Been thinking on the question I posed at the end of this post.

I’m beginning to wonder if some of the more critical “21st Century Skills” that we need to foster in our kids and in ourselves include the ability to assess and effectively respond to the stress created by some of these realities….what would you add?

  • Overwhelming choice and opportunity–because we are bombarded by options, whether it is brands of ketchup on a supermarket shelf or numbers of channels and networks to engage in or bountiful learning experiences that are free and open to our constant participation. Stress isn’t always distress. We need to manage eustress as well and help our kids do the same.
  • Noise levels–increased by the scale and reach of our social networks on the ground and online, the constant stream of conversation and chatter
  • Interpersonal tension–naturally aggravated by the fact that we are connected to more people more often whose behavior we cannot control
  • Setting and recognizing boundaries–saying yes when we mean yes and no when we mean no and respecting the boundaries set by others online and off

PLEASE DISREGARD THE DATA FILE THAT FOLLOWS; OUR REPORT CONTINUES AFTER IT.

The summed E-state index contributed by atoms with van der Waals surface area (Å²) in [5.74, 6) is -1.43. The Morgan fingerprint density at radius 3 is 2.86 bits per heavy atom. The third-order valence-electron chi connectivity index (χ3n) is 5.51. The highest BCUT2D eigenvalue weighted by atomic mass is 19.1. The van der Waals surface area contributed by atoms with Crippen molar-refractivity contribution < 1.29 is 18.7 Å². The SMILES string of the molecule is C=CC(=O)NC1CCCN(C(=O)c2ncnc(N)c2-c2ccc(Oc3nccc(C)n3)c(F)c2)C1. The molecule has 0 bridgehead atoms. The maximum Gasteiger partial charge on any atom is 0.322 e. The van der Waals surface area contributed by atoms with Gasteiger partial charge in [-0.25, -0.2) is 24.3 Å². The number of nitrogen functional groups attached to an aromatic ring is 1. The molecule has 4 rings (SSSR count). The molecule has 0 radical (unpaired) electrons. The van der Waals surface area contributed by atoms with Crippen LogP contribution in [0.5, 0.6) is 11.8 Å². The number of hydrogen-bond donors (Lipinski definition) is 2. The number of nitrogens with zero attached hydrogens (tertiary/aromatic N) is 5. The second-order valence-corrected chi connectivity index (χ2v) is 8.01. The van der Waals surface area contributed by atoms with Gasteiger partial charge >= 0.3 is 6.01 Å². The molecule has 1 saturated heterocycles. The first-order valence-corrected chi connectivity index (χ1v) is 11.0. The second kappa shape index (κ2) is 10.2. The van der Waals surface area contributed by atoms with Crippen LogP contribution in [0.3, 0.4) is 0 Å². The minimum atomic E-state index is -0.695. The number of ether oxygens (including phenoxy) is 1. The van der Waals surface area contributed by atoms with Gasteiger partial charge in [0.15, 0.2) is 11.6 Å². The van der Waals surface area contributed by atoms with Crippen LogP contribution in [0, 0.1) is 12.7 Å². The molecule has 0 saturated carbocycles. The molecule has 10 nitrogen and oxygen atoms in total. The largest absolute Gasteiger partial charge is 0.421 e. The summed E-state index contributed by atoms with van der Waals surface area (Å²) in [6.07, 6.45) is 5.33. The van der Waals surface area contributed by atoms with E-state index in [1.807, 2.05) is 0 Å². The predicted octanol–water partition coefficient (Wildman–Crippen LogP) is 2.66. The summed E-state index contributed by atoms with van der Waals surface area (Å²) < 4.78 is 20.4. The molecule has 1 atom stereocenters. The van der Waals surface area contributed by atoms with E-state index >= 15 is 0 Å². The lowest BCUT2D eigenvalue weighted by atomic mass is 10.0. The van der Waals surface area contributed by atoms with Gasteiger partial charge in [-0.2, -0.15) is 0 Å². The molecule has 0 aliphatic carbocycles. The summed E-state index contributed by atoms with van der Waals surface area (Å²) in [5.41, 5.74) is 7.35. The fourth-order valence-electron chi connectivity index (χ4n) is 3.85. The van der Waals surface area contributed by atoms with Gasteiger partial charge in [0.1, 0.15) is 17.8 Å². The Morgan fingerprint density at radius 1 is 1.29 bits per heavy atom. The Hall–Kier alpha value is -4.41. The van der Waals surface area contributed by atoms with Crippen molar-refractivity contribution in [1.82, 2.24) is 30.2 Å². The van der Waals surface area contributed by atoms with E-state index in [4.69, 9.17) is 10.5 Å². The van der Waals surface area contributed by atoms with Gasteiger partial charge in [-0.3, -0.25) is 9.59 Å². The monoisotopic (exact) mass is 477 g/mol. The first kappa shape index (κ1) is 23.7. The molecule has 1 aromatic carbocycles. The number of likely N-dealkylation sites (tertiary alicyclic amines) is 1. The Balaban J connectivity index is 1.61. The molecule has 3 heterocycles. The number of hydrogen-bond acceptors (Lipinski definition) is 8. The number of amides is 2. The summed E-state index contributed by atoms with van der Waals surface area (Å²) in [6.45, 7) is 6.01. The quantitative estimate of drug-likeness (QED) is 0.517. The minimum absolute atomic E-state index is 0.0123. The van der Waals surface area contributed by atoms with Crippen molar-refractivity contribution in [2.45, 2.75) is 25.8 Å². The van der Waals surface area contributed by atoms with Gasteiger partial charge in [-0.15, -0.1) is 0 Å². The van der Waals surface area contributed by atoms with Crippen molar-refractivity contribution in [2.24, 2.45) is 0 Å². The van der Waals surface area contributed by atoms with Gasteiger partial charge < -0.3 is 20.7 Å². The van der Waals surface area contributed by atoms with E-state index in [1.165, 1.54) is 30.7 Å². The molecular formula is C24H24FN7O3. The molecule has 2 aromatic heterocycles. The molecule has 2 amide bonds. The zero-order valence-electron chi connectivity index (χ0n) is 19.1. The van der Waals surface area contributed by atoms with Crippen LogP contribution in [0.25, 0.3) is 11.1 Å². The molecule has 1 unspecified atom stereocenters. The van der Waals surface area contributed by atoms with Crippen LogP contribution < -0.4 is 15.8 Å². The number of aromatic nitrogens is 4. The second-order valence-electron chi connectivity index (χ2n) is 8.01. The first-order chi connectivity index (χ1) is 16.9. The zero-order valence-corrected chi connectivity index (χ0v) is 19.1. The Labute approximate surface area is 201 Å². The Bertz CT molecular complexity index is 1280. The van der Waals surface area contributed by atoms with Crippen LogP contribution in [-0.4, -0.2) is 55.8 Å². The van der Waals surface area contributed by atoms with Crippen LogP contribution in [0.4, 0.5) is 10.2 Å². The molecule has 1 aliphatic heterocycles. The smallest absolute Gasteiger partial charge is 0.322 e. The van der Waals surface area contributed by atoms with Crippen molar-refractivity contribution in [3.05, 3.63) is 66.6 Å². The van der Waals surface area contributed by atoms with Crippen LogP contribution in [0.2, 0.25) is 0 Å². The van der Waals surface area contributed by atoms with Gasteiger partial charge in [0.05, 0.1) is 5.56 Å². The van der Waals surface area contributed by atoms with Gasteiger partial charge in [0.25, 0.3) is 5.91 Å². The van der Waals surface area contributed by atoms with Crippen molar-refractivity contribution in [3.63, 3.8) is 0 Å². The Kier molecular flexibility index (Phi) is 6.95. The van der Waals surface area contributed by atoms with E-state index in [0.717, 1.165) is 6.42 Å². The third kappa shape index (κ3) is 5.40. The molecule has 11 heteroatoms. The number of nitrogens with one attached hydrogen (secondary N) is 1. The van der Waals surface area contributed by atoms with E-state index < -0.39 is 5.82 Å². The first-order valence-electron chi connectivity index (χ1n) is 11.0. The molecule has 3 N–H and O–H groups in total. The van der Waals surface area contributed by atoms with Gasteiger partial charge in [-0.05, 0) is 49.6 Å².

• Acting courageously–the choices we are called upon to make in order to protect our privacy, set boundaries, manage noise, get along with others, ensure the quality of our work, and capitalize on the many opportunities provided us requires us to act with courage more and more often. Grappling with the fear of acting courageously can be pretty stressful.
  • Defining who we are, what we love to do, and how we can possibly make a difference—again, with so many options and possibilities now open to us, doing this important work becomes far more complex
  • Knowing who we aren’t, what makes us unhappy, and what our limits are–I’m realizing that those same options and possibilities illuminate these dimensions of ourselves with greater frequency. We need to help ourselves and our kids understand that this is a good thing. It can help us prioritize and make strategic choices.
  • Sharing and giving rather than owning and taking.
  • Constantly seeking understanding and being increasingly critical consumers. This requires a tremendous amount of energy and generates significant stress.

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